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On Translating "The Second Testament"
One of the most common questions I have received about The Second Testament, following the question “Why?,” is this question: Why would you as an individual translate the whole New Testament? Some have insinuated it is wrong for a single person to translate the New Testament. It would be easy to say “How odd a question?,” but the question is legit and has reason behind it.
I did not propose to the publisher, IVP Academic, to translate the NT. In fact, I had never had more than a passing thought about it. A kind of What would it be like? Or How would I do it? It was not on my mind.
But, I was asked about translating the NT in a conversation with an editor. The conversation went like this, but first the backstory. I had read NT Wright’s Kingdom New Testament often and was familiar with the cadences of Tom in his translation. I like it. Very much, in fact. Tom’s KNT came out of his The Bible for Everyone. He translated a passage, gave a reflection, and then did the same over and over until he finished the entire NT. Well done. Then I heard John Goldingay was doing the same for the OT in the Bible for Everyone series (BfE). Their series now adds up to 35 volumes. Goldingay did the same: he translated the entire OT and then offered a reflection.
Now John Goldingay happens to be, along with Brueggemann, my favorite writer about the, ahem, First Testament. Goldingay is known for letting NT professors know that if they knew the OT/FT they would be wondering if we even “need” the NT! Look up John’s titles. He’s got some really provocative and good stuff about the relationship of OT/FT to NT.
With that setting in the BfE, that is, with both John and Tom translating the whole Bible, a UK publisher glued them together into, you guessed it, The Bible for Everyone. A full Bible, bound together, clothbound. So I bought a copy. Then IVP Academic published the Goldingay OT/FT itself in a beautifully produced volume. My copy of The Bible for Everyone quickly had a cracked binding. I had read some of Goldingay in the full Bible. But when IVP published Goldingay I began reading it, and read it straight through, about four chapters per day. I loved it and felt like a brand new Bible experience. I’ve read it three times. I love it. Everytime I read his FT I will stop over a verse and ask myself, “Have I ever read this verse before?”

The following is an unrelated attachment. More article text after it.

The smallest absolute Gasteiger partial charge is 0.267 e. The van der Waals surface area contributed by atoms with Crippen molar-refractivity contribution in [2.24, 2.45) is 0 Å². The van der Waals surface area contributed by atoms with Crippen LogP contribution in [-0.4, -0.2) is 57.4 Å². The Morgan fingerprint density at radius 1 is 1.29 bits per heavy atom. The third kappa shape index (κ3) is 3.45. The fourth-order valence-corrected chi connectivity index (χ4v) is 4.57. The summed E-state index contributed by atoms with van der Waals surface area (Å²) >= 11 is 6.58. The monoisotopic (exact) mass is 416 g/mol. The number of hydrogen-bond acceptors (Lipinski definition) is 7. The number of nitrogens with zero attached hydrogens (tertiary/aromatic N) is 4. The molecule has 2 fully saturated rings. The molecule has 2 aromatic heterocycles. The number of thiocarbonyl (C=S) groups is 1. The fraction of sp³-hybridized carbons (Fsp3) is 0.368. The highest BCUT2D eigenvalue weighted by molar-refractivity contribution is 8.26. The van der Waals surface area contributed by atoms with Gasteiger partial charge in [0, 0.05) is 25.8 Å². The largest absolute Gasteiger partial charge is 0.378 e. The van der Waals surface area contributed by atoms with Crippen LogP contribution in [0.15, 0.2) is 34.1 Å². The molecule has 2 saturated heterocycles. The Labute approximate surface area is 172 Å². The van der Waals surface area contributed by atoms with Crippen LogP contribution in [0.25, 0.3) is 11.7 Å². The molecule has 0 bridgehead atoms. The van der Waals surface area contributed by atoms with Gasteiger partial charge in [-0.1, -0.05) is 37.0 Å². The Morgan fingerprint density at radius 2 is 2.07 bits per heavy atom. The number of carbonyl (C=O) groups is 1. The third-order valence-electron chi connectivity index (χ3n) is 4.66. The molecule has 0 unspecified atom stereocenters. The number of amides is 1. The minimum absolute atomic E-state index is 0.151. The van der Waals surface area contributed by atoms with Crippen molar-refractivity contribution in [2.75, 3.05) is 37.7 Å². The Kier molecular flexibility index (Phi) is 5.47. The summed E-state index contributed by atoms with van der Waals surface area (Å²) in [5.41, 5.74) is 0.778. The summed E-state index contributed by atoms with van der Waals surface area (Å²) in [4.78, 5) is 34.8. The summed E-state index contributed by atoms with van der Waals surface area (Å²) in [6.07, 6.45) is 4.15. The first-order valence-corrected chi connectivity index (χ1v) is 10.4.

When I was at an academic conference I bumped into the above-mentioned IVP editor. We chatted a bit and it turned to Goldingay’s The First Testament. I said, “Yes, but Goldingay and Wright don’t belong together.” He said, “Why do you say that?” I said, “Because they operate with two different purposes and theories.” We discussed this. The editor is himself an omnicompetent scholar who knows his Hebrew well. Then he said, “What do you think should be done about this?” I didn’t at the time think it was a leading question, and still don’t. But this is what I said, “We need someone to do a NT translation with a similar theory Goldingay used.” Transliteration of names, clunkier English, making it feel Hebrew. But only this time for Greek. The editor asked, not in an official offer type thing but close enough, “Would you do it?” I said, almost immediately, “Yes, of course.”